“The new Astra has shaken up the compact class because it has many of the qualities that you need to be successful in this segment,” said Tom Drechsler, editor-in-chief and managing director of the automotive division within the Bild Group. “A large display, reasonable trunk volume, and the choice of different drives – all of this on a single platform. And if that doesn't convince you, then you just have to try the ergonomic seats.”
Something that Mr. Drechsler doesn’t touch upon is the Astra’s oily bits, chassis, and onboard technologies, all of them developed and supplied by Groupe PSA. General Motors sold Opel and Vauxhall to the French automaker in 2017 after nearly two decades of losses. Groupe PSA turned things around at Adam Opel AG, with the German automaker posting a positive operating income of €859 million in FY2018, the first since ‘99.
Twinned with the Peugeot 308 and DS 4 on the French automaker’s EMP2 platform, the Astra L is a very different animal from the previous generations that were developed with GM’s financial backing. Available as a five-door hatchback and station wagon, the compact model can be had with turbo gasoline, turbo diesel, and plug-in powertrain options. Come 2023, an all-electric version dubbed Astra-e will be added to the lineup.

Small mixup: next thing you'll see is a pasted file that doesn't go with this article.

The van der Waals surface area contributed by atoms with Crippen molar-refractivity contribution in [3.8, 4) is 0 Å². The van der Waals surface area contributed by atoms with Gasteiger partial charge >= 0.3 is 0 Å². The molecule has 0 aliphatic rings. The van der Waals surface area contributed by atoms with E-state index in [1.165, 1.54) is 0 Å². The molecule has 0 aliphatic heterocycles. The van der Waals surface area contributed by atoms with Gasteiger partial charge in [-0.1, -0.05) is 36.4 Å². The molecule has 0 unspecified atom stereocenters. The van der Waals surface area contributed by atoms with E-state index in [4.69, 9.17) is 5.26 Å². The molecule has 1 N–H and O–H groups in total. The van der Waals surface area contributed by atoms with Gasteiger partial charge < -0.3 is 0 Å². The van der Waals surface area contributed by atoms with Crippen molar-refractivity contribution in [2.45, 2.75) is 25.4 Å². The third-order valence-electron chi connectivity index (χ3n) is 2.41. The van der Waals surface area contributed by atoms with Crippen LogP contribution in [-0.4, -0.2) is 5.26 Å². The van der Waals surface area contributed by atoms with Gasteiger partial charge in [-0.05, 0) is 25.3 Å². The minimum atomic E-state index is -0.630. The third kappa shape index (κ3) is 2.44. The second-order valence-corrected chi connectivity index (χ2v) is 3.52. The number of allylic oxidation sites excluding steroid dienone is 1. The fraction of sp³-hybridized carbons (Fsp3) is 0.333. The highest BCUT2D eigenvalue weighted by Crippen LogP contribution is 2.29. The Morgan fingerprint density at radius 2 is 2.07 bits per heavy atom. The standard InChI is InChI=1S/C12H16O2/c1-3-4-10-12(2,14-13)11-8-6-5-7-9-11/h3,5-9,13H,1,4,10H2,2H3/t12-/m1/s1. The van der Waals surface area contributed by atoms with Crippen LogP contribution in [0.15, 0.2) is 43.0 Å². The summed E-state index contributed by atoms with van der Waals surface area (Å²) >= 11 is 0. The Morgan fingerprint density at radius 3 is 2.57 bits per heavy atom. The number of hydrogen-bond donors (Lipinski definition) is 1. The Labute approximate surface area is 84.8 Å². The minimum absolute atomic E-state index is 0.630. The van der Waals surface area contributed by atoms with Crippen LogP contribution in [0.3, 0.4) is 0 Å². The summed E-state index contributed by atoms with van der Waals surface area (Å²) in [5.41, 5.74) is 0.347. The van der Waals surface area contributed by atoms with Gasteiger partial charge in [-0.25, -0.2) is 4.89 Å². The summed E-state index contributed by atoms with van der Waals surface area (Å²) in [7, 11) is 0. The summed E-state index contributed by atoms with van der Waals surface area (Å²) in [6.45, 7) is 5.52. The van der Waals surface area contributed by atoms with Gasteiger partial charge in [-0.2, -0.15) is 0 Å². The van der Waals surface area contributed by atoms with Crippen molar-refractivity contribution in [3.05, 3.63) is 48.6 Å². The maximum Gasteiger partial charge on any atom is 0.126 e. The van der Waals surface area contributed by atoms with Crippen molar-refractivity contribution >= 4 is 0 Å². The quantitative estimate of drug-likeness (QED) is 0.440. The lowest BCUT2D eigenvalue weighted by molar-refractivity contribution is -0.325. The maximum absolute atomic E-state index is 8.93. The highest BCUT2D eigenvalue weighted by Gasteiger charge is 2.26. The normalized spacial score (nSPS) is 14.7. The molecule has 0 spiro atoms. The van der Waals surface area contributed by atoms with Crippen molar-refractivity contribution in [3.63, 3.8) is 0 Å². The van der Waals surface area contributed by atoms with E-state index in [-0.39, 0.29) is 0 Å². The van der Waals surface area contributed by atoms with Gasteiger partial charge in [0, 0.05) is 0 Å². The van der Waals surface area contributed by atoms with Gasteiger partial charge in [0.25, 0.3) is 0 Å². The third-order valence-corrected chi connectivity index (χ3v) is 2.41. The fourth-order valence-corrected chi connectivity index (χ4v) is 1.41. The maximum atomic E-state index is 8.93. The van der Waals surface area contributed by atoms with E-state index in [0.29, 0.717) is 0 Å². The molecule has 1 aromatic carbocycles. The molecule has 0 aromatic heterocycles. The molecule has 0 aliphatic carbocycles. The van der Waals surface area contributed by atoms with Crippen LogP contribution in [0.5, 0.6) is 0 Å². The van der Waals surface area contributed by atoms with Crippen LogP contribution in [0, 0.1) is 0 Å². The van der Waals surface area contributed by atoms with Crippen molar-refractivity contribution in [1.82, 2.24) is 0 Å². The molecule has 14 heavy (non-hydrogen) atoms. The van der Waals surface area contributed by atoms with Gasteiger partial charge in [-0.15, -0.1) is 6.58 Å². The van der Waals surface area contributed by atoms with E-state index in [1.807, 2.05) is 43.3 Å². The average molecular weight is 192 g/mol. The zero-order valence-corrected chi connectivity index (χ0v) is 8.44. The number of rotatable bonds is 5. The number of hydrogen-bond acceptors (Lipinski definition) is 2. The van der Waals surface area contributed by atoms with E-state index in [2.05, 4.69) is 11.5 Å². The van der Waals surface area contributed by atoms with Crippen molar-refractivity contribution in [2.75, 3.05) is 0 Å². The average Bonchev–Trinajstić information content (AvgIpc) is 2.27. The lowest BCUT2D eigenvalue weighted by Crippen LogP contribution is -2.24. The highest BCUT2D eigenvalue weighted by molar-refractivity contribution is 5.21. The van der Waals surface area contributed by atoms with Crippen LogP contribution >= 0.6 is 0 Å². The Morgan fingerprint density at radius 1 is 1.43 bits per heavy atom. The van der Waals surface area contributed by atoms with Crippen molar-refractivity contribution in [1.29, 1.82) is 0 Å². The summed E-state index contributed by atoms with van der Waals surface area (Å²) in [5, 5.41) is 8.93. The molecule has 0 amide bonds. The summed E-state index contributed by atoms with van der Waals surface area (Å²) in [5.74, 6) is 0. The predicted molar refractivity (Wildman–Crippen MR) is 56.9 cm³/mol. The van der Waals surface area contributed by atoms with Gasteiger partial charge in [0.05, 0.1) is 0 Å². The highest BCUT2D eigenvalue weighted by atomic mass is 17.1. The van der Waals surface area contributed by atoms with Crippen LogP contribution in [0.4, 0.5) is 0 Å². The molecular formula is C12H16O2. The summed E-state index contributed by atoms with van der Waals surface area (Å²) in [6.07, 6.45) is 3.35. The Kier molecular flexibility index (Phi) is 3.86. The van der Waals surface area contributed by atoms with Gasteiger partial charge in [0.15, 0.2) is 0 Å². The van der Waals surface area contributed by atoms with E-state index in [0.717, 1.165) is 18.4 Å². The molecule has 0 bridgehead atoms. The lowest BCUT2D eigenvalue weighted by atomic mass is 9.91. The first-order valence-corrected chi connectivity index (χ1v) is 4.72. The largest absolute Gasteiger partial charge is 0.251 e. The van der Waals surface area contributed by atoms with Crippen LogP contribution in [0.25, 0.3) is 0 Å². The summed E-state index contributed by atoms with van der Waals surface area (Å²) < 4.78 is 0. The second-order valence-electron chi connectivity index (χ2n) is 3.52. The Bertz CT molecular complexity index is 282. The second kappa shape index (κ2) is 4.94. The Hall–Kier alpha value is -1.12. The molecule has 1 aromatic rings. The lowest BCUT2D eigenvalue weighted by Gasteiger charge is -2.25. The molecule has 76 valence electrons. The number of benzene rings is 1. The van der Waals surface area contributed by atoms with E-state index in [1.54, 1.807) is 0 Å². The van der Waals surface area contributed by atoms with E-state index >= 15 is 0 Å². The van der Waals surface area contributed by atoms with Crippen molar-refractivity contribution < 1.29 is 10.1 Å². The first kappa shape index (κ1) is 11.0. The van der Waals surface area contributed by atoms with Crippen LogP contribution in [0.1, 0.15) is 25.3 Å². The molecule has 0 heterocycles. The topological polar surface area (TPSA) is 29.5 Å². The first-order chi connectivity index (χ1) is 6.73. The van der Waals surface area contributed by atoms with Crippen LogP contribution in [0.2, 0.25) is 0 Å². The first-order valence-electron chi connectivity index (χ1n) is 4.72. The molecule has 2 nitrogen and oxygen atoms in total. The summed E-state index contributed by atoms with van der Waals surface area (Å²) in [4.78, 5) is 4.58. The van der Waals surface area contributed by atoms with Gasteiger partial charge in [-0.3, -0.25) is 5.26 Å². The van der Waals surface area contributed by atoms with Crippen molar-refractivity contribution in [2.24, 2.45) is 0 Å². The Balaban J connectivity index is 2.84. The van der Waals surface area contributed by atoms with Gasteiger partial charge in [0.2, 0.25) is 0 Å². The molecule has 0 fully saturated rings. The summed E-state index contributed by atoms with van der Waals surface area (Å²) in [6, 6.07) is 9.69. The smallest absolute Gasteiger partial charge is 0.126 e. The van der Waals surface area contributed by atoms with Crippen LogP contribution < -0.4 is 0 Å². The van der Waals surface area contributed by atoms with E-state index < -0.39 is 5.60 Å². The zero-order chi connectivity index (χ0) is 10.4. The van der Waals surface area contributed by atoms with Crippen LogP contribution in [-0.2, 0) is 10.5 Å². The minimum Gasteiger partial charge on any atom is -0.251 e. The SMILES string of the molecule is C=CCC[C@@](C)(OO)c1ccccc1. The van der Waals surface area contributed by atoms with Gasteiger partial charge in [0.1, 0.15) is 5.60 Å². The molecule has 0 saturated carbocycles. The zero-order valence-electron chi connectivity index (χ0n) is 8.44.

Although it’s hardly German anymore, the Astra continues to offer plenty of bang for the buck in comparison with direct competitors from volume-oriented brands. Take, for instance, the Golf, which starts at 29,560 euros (30,030 make that freedom eagles) in Germany. By comparison, Opel wants 25,510 EUR (25,920 USD) for the most basic spec of the Astra.
A true golden Champion: The new #OpelAstra wins the Golden Steering Wheel 2022!???? https://t.co/FRgDxvJvfV @autobild— OPEL (@Opel) November 10, 2022
*AUTO BILD (#45/2022) & BILD am SONNTAG (#46/2022). Category “Best car under 50.000 pic.twitter.com/VnaGM8oB7t